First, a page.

A global survey of hedge fund managers reveals that they are making significant investments in their firms' infrastructure to comply with new regulatory requirements.
According to The Cost of Compliance , a new report produced by KPMG International, the Alternative Investment Management Association (AIMA) and the Managed Funds Association (MFA), the average spend on compliance was at least (US)USD700,000 for small fund managers, USD6 million for medium-size fund managers, and USD14 million for large fund managers.
The survey, which is one of the largest global surveys of hedge fund managers, was conducted between May and August of this year and includes the views of 200 hedge fund managers representing more than USD910 billion in assets under management (AUM). It also included in-depth interviews with managers from North America, Europe and Asia.
The study found that the hedge fund industry has already invested heavily in compliance efforts to meet new global regulations, having spent more than USD3 billion to date on compliance costs. Hedge fund managers were found to be spending anywhere between 5 per cent and upwards of 10 per cent of their operating costs on compliance technology, headcount and strategy.
The survey found that the cost of compliance is creating a heavier burden on smaller firms and could become a barrier to entering the market. The smaller firms are spending more -- both as a percentage of AUM and relative to operating costs-- than their larger counterparts. In fact, more than a third of hedge fund managers polled with less than USD250 million in assets under management (AUM) said compliance requirements consume more than 10 per cent of their total operating costs.
The survey also found that overwhelmingly, managers are shouldering the majority of the costs associated with compliance, and not passing them on to the funds.
The survey provides an inside look at how the industry is responding to the new regulatory requirements.
"Fund managers around the world are working hard to deal with the challenges of compliance, in terms of capital investments, human resources and time," says Rob Mirsky, lead partner for KPMG's global hedge fund practice. "But there is a sense that the investments they are making today will pay off in the future from a competitive standpoint.”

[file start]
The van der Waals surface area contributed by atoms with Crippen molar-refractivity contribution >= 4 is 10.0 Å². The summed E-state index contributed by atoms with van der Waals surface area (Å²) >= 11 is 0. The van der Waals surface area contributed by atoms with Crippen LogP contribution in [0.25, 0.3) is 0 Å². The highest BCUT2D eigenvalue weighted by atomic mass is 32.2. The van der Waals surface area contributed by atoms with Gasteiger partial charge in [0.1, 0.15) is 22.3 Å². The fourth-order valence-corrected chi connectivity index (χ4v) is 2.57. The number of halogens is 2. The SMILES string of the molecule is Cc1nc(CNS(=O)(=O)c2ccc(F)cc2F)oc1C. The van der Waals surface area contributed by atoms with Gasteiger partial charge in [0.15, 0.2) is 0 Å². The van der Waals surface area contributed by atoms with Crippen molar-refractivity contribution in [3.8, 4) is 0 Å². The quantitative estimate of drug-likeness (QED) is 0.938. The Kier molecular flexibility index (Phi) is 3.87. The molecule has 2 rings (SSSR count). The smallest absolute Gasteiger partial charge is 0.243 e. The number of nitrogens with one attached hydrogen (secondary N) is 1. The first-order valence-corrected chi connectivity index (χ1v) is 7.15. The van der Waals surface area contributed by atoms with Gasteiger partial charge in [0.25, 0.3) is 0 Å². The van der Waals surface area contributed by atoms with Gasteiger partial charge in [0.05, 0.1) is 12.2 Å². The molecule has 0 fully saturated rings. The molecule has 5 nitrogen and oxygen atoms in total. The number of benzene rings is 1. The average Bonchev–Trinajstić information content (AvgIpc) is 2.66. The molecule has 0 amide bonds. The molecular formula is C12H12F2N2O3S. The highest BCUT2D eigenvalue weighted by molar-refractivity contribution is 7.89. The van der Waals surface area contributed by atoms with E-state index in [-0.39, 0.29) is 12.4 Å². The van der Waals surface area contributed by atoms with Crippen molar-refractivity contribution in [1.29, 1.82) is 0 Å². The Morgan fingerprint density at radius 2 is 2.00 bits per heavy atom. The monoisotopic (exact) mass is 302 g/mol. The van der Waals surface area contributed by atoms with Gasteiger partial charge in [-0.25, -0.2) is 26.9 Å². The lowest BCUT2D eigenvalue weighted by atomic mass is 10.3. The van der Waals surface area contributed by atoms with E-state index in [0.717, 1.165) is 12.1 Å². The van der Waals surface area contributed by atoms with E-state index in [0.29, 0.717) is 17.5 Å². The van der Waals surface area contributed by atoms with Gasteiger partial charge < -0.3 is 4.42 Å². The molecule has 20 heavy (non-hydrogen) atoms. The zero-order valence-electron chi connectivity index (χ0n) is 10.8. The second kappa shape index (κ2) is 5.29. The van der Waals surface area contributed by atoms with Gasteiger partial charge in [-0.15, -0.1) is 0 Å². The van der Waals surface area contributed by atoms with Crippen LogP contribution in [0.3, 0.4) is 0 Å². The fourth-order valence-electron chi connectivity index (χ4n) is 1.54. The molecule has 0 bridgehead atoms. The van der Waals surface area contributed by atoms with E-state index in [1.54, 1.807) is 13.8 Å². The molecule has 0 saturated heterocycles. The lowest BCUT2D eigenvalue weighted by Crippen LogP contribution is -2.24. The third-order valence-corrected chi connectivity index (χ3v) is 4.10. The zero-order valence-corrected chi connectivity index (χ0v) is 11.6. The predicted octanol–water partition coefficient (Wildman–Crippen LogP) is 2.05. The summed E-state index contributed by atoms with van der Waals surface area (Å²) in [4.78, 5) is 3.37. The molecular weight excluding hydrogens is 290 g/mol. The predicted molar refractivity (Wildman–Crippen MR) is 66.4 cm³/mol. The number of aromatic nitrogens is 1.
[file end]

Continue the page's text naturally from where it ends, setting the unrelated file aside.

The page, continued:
"The results of this global survey show the industry is serious about building its operational infrastructure for regulatory compliance. But it is important that regulation does not raise barriers to entry to the industry. Next generation managers are an important source of new ideas and talent," said Andrew Baker, CEO of AIMA.
"This study demonstrates our industry's tremendous commitment to a new era of regulation. In supporting the goals of global financial reform, and reinforcing that support with these investments in compliance, the industry has acted as a willing partner with regulators and policy makers in creating safer, more stable, and efficient markets for investors," says Richard H Baker, President and CEO of Managed Funds Association.
North American firms report spending more on compliance measures as a percentage of AUM than those in other regions. In part, this likely reflects the already high compliance requirements in the US, which includes Form PF reporting and SEC registration, versus the expected compliance requirements of the soon-to-be implemented AIFMD.
The addition of new resources and sharpening of focus on regulatory compliance and risk management suggests that hedge fund managers around the world are committed to meeting regulatory requirements as well as the increased demands of institutional investors.
More than half of the respondents believe that recent regulation has improved the strength, transparency and reputation of the market and improved investor protection.
Managers said their compliance costs and the need to outsource are directly related to the complexity of the regulations. The Alternative Investment Fund Managers Directive (AIFMD) and the Foreign Account Tax Compliance Act (FATCA) were the highest in terms of cost, time and need for external support, which is likely due to their complexity and global reach.
More than two-thirds of the respondents said they needed outside help with AIFMD authorisation and reporting; 65 per cent needed help with FATCA; 63 per cent needed help with their SEC registration and reporting; and 62 per cent needed external help with their US Commodity Futures Trading Commission (CFTC) registration and reporting. By comparison, less than 25 per cent of respondents said they needed outside help with Asia Pacific registration and reporting.